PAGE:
KLC Files Amicus Curiae Brief in Important KY Supreme Court Case on Open Meetings
Posted on March 1, 2017 by Laura Ross in Open Meetings/Open Records

KLC Files Amicus Curiae Brief in Important KY Supreme Court Case on Open Meetings

KLC recently filed an amicus curiae (“friend of the court”) brief in a case before the Kentucky Supreme Court which will examine what a city is allowed to do during a closed session to discuss future acquisition of real property.

In Board of Commissioners of the City of Danville v. Advocate Communications d/b/a the Advocate-Messenger, 2016 WL 1739310, the Kentucky Court of Appeals held that the city had violated the Open Meetings Act by reaching a consensus in closed session regarding bidding on a property for sale at an upcoming public auction and supporting the use of a bidding agent.  The Court held the deliberations consisted of “final action” under the Open Meetings Act that should have been voted upon in open session.

The exception utilized by the city to go into closed session, KRS 61.810(1)(b), allows “deliberations on the future acquisition… of real property” when public discussion would “be likely to affect the value” of the property.  One of the statutory limitations on this exception is that no “final action” can be taken in closed session.  KRS 61.815. 

In its brief, KLC first pointed out that the Court of Appeals had confused final action, which is prohibited in closed session, with other types of action, some of which are permitted.  KLC urged the Supreme Court to recognize that an analysis of whether action taken in closed session is legal depends on the nature of the public agency involved.  Cities operate differently from other public agencies, and even differently from each other depending on their form of government.

 In this case, the city operates under the city manager plan, and the laws governing the plan place significant executive and administrative authority in the city manager, including budget administration.  The city had already appropriated the funds to purchase the property in the budget ordinance. KLC argued that the board of commissioners could voice its support for the bidding strategy to be used without coming into open session to take formal action, because the city manager was authorized through his statutory powers and the budget ordinance to take action whether or not the closed session occurred.  If the city had wanted to reverse course on the purchase, it could have taken final action in open session by amending the budget ordinance to reflect a different purchase price, or otherwise directing the city manager to act in a manner different from that authorized.  Since they were merely in agreement with the bidding strategy, and since the strategy fit within the city manager’s authority, there was no need to take final action.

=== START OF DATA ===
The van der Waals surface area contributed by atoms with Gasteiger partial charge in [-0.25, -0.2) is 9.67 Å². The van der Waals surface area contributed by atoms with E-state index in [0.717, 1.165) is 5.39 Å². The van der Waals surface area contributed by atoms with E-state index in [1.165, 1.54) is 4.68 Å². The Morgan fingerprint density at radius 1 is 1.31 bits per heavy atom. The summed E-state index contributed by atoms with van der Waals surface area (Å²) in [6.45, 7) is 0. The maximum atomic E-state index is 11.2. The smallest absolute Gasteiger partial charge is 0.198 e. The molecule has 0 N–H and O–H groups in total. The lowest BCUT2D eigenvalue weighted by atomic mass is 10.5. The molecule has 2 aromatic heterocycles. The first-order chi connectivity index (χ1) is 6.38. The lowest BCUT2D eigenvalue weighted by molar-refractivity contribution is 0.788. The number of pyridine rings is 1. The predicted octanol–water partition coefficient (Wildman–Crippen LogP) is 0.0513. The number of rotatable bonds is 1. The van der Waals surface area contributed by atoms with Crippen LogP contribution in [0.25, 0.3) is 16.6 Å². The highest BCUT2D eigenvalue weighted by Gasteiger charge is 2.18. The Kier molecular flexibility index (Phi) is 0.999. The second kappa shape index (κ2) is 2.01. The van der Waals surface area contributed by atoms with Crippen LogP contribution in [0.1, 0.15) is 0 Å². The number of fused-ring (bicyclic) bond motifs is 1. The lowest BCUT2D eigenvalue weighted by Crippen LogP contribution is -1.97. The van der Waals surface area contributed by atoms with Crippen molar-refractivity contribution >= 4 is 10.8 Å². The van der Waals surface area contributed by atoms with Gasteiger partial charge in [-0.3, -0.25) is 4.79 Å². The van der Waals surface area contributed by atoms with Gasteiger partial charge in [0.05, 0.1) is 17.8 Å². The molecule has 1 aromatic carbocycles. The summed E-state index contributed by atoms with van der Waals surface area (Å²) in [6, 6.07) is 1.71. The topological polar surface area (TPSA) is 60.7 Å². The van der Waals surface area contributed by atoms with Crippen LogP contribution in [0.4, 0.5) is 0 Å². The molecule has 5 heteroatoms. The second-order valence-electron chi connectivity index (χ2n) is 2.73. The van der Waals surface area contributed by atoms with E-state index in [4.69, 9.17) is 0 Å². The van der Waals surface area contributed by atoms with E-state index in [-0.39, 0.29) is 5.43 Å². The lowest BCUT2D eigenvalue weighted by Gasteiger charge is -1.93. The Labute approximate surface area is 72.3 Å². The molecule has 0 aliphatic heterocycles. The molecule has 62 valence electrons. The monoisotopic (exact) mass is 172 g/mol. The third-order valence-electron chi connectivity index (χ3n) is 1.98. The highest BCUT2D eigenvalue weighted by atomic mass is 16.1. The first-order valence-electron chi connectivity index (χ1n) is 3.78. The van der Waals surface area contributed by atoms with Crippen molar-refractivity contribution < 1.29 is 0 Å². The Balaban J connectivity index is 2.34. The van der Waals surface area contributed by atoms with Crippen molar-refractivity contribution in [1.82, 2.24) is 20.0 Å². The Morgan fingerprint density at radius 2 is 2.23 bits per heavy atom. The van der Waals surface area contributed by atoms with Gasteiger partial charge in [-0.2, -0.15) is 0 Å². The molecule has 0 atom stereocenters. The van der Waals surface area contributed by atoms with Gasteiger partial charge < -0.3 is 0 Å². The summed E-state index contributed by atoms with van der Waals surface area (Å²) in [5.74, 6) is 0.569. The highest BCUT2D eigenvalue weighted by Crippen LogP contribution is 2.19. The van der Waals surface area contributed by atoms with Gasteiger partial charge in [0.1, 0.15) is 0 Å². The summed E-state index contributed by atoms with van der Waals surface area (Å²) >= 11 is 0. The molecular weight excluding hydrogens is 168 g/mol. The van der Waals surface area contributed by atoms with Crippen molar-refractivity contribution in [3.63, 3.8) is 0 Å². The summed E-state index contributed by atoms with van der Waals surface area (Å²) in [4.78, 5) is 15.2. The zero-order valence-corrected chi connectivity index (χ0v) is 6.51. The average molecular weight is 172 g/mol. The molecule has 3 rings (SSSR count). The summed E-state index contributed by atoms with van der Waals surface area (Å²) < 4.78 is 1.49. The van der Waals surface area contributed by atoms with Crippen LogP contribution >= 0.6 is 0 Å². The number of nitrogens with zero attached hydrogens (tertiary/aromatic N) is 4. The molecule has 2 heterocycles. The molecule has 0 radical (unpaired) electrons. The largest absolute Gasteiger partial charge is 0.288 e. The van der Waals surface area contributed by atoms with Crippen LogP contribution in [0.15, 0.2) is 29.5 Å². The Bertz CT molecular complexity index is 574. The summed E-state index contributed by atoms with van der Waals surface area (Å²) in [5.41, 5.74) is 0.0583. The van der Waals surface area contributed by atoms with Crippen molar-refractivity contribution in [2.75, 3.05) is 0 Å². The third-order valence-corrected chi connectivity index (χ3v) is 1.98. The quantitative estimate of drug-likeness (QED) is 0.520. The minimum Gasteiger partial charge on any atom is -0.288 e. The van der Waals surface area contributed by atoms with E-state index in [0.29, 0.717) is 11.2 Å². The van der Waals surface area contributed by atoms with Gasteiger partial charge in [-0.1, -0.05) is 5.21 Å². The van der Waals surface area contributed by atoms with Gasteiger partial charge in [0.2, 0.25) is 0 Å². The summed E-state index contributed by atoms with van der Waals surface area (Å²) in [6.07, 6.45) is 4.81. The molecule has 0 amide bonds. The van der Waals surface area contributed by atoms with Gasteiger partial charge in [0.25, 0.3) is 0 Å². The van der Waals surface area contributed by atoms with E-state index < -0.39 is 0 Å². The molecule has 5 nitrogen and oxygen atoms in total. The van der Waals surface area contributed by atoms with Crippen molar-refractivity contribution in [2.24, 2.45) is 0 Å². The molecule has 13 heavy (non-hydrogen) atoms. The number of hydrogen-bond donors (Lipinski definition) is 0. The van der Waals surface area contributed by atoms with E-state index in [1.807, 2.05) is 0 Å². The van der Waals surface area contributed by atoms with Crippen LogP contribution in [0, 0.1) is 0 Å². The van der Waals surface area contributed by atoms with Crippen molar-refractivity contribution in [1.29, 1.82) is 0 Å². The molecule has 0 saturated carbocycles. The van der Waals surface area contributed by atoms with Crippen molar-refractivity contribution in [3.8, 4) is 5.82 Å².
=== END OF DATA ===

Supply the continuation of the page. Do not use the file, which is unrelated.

KLC participated in this case through its Legal Advocacy Program, which represents the collective legal interests of KLC’s member cities in the courts throughout the Commonwealth.  In the past few years, KLC has participated or assisted in many important victories for cities regarding 911 fees, annexation, legislative prayer, open records exemptions, and many other issues. 

We will continue to provide updates on this case as it progresses through the Supreme Court. 

To read KLC’s amicus brief, go here.  http://www.klc.org/UserFiles/files/DanvilleOpenRecordsBrief.pdf?

For more information on the Program or this case, contact Laura Ross, Managing Legal Services Counsel, at 800-876-4552.  

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